Redis does not provide much by way of SSL or strong authentication so I tend to consider it a single node IPC system rather than say a generic PubSub system. I feed data into a node using system like ActiveMQ and then for comms and state tracking on a single node I’ll use Redis.

I’ll show how it can be used to solve the following monitoring related storage/messaging problems:

  • Check Status – a check like load on every node
  • Staleness Tracking – you need to know when a node is not receiving check results so you can do alive checks
  • Event Notification – your core monitoring system will likely feed into alerters like Opsgenie and metric storage like Graphite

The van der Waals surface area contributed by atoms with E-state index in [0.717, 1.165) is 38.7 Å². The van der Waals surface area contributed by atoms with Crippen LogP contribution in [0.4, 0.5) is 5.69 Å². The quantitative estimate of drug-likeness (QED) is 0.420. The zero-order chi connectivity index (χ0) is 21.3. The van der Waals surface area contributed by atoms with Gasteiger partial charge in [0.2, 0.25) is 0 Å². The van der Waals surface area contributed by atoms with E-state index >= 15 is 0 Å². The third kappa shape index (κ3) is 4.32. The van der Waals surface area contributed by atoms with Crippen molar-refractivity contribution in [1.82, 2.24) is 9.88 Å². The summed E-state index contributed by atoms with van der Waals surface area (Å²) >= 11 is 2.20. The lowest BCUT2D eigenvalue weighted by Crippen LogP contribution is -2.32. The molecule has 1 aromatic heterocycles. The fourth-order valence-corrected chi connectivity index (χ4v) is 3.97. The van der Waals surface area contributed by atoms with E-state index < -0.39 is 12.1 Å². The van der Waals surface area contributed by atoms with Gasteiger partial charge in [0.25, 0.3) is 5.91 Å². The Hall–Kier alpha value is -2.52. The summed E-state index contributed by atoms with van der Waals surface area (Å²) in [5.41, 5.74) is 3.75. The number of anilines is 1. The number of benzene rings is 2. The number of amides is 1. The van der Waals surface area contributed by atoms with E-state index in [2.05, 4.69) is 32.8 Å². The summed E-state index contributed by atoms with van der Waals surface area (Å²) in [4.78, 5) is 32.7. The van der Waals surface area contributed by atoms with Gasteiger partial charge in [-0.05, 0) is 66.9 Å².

• Alert Tracking – you need to know when you last sent an alert and when you can alert again based on an interval like every 2 hours

Check Status


The check is generally the main item of monitoring systems. Something configures a check like load and then every node gets check results for this item, the monitoring system has to track the status of the checks on a per node basis.

In my example a check result looks more or less like this:

{"lastcheck"        => "1357490521", 
 "count"            => "1143", 
 "exitcode"         => "0", 
 "output"           => "OK - load average: 0.23, 0.10, 0.02", 
 "last_state_change"=> "1357412507",
 "perfdata"         => '{"load15":0.02,"load5":0.1,"load1":0.23}',
 "check"            => "load",
 "host"             => "dev2.devco.net"}